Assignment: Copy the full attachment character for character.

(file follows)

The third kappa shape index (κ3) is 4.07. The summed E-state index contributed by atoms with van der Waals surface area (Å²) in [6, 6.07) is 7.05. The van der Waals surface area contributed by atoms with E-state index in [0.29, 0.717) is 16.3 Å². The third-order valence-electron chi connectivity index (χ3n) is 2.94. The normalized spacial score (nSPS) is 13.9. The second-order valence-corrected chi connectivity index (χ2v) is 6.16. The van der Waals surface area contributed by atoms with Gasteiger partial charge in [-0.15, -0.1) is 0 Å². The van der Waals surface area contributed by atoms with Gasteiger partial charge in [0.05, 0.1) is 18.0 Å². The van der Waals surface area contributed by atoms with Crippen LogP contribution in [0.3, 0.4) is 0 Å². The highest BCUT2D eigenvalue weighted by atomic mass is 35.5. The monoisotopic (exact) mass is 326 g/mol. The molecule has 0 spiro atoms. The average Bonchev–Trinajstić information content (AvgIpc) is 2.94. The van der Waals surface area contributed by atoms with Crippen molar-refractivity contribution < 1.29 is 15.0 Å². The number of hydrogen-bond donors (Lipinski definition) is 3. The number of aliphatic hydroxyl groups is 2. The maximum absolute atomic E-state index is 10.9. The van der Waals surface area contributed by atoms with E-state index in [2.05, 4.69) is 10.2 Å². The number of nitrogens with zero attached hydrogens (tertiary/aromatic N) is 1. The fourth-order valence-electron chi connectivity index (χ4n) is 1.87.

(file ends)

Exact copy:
The third kappa shape index (κ3) is 4.07. The summed E-state index contributed by atoms with van der Waals surface area (Å²) in [6, 6.07) is 7.05. The van der Waals surface area contributed by atoms with E-state index in [0.29, 0.717) is 16.3 Å². The third-order valence-electron chi connectivity index (χ3n) is 2.94. The normalized spacial score (nSPS) is 13.9. The second-order valence-corrected chi connectivity index (χ2v) is 6.16. The van der Waals surface area contributed by atoms with Gasteiger partial charge in [-0.15, -0.1) is 0 Å². The van der Waals surface area contributed by atoms with Gasteiger partial charge in [0.05, 0.1) is 18.0 Å². The van der Waals surface area contributed by atoms with Crippen LogP contribution in [0.3, 0.4) is 0 Å². The highest BCUT2D eigenvalue weighted by atomic mass is 35.5. The monoisotopic (exact) mass is 326 g/mol. The molecule has 0 spiro atoms. The average Bonchev–Trinajstić information content (AvgIpc) is 2.94. The van der Waals surface area contributed by atoms with Crippen molar-refractivity contribution < 1.29 is 15.0 Å². The number of hydrogen-bond donors (Lipinski definition) is 3. The number of aliphatic hydroxyl groups is 2. The maximum absolute atomic E-state index is 10.9. The van der Waals surface area contributed by atoms with E-state index in [2.05, 4.69) is 10.2 Å². The number of nitrogens with zero attached hydrogens (tertiary/aromatic N) is 1. The fourth-order valence-electron chi connectivity index (χ4n) is 1.87.